Friday, 19 March 2021

Speech to the Business New Zealand Major Companies Group CEO Forum


Introduction

Thank you for the opportunity to speak to you today.

I thought this was a great chance for you to meet ACT’s Deputy Leader, Brooke van Velden, and see that ACT is no longer ‘just David.’

In psychology they talk a lot about anchoring. You probably think of ACT as a party of one that’s had an extraordinary result. Regression to the mean tells you ACT’s next result should be poorer than the last one.

Here’s another anchor. Emmanuel Macron founded En Marche on 6 April 2016. He became President Macron on 7 May, 2017. One year, one month, one day later. Macron is an outlier but her reminds us that politics is anarchic, and more so than usual at the moment.

Last week Labor in Western Australia just won 50 out of 60 seats. I heard the first phone call was from Vladimir Putin, asking how they did it.

In ACT our goal is to double again in two-and-a-half years’ time. If you take the outside view, there’s no reason we cannot become the Government in two and a half years’ time.

Honest conversations

One of our greatest assets is our purpose. We exist to ensure New Zealand has the best public policy in the world. Every ACT MP has this up in their office.

It goes on to say that: “We represent New Zealanders who believe in personal freedom. We raise the standard of lawmaking by holding Government accountable and proposing better solutions. We focus on voters’ concerns and aspirations, not other politicians.”

ACT believes New Zealand is sorely lacking in honest conversations. It’s not just here, either. According to people who measure these things, such as Freedom House, democracy is in decline around the world. Authoritarianism is back, and if you lived your whole life thinking liberal democracy had won, it’s frankly terrifying.

Just this morning I heard Sir Peter Gluckman on the radio, saying democratically elected local councilors are totally ill-equipped to make any technical decision. He was talking about fluoridation, and he may be right on this issue. However, his casual and unchallenged dismissal of democracy was an extraordinary sign of the times.

There seems to be a difficulty with processing critical information through the democratic process. New Zealand’s COVID response and the political response to it are a classic example of category error.

New Zealand’s results are exceptional, almost peerless. However, the credit voters gave the Government for its response is out of all proportion to the effectiveness of the response.

I won’t rehearse all the reasons why the New Zealand Government had an easier job than others. Suffice to say that, when I challenged the COVID Response Minister to name a country that went into the pandemic with greater initial advantages, he couldn’t.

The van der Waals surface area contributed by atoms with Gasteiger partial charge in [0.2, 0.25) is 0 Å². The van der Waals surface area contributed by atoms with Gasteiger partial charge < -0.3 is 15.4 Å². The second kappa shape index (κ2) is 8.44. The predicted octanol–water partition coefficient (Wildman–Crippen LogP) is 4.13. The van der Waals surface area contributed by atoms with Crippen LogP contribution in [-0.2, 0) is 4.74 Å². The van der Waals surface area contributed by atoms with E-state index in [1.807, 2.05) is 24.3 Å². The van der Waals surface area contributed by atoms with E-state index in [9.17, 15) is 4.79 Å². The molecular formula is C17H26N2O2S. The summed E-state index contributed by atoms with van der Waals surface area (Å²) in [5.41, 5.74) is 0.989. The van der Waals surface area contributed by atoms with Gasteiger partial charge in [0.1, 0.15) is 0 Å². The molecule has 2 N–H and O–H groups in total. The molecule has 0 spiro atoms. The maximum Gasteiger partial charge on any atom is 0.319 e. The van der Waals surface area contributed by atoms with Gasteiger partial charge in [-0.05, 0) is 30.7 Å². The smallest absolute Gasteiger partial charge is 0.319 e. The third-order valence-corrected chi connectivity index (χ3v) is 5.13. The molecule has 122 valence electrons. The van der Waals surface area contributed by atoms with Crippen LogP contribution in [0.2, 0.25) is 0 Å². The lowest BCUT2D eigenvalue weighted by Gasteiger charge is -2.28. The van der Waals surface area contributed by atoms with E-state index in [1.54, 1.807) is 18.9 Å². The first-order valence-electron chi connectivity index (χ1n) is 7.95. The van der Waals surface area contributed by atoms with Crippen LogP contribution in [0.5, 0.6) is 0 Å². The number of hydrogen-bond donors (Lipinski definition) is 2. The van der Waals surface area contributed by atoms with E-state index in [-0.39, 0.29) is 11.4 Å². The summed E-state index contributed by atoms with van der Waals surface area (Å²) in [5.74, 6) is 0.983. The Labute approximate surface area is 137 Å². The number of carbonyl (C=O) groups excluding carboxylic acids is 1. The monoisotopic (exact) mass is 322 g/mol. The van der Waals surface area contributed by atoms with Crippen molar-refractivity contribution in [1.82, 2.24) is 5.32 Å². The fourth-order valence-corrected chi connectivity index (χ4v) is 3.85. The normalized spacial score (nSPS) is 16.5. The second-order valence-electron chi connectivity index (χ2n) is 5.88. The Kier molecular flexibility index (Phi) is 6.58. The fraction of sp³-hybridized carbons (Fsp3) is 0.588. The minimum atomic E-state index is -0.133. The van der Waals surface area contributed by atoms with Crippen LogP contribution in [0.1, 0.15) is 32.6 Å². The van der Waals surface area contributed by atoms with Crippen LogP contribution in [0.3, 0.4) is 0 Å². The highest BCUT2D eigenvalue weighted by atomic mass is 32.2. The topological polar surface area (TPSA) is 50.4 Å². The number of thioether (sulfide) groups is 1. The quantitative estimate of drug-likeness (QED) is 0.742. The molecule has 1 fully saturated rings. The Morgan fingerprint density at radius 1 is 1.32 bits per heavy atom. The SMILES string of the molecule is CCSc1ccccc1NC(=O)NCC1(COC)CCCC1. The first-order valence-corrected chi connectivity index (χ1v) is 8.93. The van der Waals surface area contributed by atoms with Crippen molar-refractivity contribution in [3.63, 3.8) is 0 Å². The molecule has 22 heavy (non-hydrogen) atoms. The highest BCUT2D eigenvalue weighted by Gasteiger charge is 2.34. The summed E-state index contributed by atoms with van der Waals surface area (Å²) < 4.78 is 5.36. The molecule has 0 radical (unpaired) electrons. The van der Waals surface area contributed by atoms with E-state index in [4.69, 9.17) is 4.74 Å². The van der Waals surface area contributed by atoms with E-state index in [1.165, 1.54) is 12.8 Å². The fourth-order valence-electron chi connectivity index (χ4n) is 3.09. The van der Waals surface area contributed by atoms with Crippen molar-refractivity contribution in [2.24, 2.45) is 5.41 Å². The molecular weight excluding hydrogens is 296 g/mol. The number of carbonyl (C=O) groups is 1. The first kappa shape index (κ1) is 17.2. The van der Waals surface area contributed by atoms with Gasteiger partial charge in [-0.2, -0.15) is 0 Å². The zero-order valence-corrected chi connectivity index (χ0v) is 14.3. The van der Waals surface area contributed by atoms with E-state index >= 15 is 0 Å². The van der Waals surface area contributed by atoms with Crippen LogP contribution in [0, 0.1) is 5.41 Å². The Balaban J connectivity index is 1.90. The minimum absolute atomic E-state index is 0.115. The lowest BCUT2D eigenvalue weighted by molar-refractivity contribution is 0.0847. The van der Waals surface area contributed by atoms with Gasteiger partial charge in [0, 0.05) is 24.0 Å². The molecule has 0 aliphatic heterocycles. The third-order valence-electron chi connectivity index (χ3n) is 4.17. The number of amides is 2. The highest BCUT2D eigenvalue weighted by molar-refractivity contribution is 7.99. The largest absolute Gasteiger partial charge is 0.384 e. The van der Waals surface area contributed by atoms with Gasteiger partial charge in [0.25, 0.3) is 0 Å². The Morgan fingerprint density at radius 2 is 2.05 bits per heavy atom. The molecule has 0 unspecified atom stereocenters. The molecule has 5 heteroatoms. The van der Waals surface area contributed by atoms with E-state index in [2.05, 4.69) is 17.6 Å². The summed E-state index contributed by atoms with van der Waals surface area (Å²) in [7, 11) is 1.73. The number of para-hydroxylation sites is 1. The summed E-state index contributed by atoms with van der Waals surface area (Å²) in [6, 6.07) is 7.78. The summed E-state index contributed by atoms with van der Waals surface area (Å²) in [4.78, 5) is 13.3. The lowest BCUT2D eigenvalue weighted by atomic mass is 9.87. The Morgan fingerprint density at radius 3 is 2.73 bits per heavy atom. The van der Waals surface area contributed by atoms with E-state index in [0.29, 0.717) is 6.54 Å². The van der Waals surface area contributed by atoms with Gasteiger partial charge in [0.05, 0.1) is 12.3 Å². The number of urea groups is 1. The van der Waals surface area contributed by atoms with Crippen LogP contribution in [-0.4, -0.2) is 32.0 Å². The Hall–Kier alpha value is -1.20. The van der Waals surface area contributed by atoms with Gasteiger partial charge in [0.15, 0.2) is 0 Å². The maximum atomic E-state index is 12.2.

I’ll also spare you the reasons why I don’t think the Government’s response was particularly effective. One example should suffice. Contact tracing performance during the Valentine’s Day outbreak, that is end-to-end tracing from identifying, to testing, to decommissioning a contact, was at around 50 per cent in four days. It’s short of the 80 per cent target and was no better than the outbreak last August.

The problem with COVID is an extreme case of the disconnect between political popularity and measured results. We know from recent experience that a Government can oversee:

  • Anemic productivity growth
  • Plummeting scores in international student assessments (despite rising domestic pass rates)
  • A massive infrastructure deficit in terms of both maintenance and capacity
  • A runaway housing market consuming the poorest people’s income, unless they are homeless
  • A healthcare system with flatlining productivity and scarcely first world access to pharmaceuticals
  • Totally unsustainable fiscal commitments and no will to confront them

All this with no credible strategy to improve. In some cases the Prime Minister can be openly dismissive of the problem, or in others make it even worse.

And that was just the Key Government.

Now things are getting worse faster.

The missing market

The real problem is an old one. There is a missing market for honest conversations in politics.

Imagine you go to a restaurant, look at the menu, choose carefully, then get something totally different. That’s how we roll, the waiter explains. You don’t get your choice. Everyone gets the most popular choice.

The next time you go back you pick the first thing you see, sit back, and try to enjoy whatever you get.

You go back one last time and there are no menus. ‘Well, nobody seemed to care about their choice, so we stopped offering choices.’

That in a nutshell is public choice economics. The customer is the voter, the menu is the policy manifesto, the waiter is the candidate, the food is the policy, and the results are not as good as they could be.

I know about the missing market. Only one outlet covered my book on public policy. When I dance, play basketball and jump out of planes, every media outlet covers it.

Eggshell culture

The missing market has been with us a long time, but what I call eggshell culture seems to be making it worse.